At the beginning of last year (2011) I enrolled in a Masters of Business Administration at Swinburne University in Melbourne. I thought at the time that by adding the intellectual stimulation of study I would be less miserable. As you would have figured that was not the case, however I am doing a subject this semester on Accounting. I have withdrawn from the MBA but if I finish two more subjects (Accounting included) I can graduate with a Graduate Certificate of Business Administration (or a piece of paper) which feels like it makes the whole exercise somewhat less pointless.
Today in class I was talking to the teacher after having sat a mid semester test; he said I was going very well and that I was clearly management material. He has mentioned to me before that he cannot understand why I would chose to work in hospitality (something I took up to pay the rent and get me out of the house) when I had so much more going on in my head. I guess I find what he said flattering; one is always pleased when one’s intelligence/capableness is complimented but there was something inside me that was protesting.
It’s that potential thing again; the idea that because you are good at something you should pursue it without giving thought to whether it sits well with your life stage or personal goals (it can also be phrased as ‘what a waste of good talent’ because you can do something well but chose not to). I seem to be quite good at Accounting but studying for this test was one of the most difficult things I’ve had to do because I just don’t care; Accounting is not interesting or fulfilling to me, I know that finances are important, particularly if you’re running a business, but it’s still dull.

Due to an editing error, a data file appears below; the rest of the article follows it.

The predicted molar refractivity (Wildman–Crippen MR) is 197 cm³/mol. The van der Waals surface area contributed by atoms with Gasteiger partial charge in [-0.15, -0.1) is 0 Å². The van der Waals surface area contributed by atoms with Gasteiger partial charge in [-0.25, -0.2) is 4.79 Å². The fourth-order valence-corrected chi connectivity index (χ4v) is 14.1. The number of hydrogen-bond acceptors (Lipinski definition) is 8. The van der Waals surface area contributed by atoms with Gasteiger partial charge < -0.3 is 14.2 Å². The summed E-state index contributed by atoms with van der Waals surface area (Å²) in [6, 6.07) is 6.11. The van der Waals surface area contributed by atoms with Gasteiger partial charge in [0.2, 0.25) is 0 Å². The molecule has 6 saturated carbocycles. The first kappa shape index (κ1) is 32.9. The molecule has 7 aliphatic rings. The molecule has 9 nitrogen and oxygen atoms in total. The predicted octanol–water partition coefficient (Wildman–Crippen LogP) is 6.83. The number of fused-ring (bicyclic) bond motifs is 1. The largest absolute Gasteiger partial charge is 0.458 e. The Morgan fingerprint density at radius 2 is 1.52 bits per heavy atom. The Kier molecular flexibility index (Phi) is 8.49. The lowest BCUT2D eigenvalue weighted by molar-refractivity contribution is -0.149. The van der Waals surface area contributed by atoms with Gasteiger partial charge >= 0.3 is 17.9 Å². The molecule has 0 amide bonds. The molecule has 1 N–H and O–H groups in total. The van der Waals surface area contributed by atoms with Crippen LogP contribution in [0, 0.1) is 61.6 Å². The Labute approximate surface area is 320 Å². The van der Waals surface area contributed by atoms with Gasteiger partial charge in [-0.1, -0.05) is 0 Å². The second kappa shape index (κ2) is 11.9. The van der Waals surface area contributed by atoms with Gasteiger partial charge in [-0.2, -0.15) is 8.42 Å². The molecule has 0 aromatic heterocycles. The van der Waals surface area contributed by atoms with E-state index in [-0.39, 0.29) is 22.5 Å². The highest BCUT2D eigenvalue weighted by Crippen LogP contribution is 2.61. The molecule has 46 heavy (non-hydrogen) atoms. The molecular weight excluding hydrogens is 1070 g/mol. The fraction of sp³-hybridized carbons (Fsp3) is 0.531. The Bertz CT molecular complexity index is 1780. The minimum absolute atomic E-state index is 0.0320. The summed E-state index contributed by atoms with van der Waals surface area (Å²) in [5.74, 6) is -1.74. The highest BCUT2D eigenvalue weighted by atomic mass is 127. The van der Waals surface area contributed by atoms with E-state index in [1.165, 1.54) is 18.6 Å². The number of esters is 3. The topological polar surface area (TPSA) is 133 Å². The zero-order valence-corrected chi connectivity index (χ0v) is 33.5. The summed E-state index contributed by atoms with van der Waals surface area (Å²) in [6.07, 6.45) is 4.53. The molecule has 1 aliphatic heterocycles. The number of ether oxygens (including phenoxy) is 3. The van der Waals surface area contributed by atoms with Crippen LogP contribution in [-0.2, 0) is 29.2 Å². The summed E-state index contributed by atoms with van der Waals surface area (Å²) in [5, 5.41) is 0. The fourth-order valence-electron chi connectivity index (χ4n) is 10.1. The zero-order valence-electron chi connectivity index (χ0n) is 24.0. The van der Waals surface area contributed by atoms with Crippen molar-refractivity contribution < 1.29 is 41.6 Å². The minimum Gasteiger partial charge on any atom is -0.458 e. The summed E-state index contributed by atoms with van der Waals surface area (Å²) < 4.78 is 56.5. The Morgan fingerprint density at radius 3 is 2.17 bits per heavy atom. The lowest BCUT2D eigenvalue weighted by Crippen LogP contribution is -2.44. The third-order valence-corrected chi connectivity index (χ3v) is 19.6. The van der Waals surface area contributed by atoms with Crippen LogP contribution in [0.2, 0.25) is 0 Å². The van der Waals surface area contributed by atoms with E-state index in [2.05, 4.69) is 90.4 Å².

There is something sweet and parental about my teacher’s comments, but at the same time they reflect clearly how he exists in a business world with all of it’s rules and structures and how I live (I try to do more than merely exist and sometimes I feel like I achieve it) in a world that requires more from life that secure income and accounts that balance.
I am very, very glad that I am a capable, intelligent human being; I have my genes, my parents, my schooling, my privilege and my own determination to thank for that but more than that I am glad that there are things that mean more than just finding a job that you don’t hate and going there everyday ad infinitum.
This conversation highlighted the reasons that I’m not pursuing the course after the end of this year and gave me a perfect opportunity to experience positive reinforcement for behaviours that don’t make me happy and don’t contribute to my journey as a person without succumbing to the validation blindly and changing how I felt about my path.
I still have no idea what I’m going to be ‘when I grow up’ but I guess it’s helpful to add to the list of things know what I don’t want to be. And I think I’ve grown personally to be at this point where external validation is only meaningful if it’s for something I really care about; like writing, photography, or blogging!
I’ve been here too. Apparently I am good at being a political advisor, but I didn’t feel like I was, and I didn’t feel like it mattered. I may be back to it, but the question about what I do when I grow up is still undecided.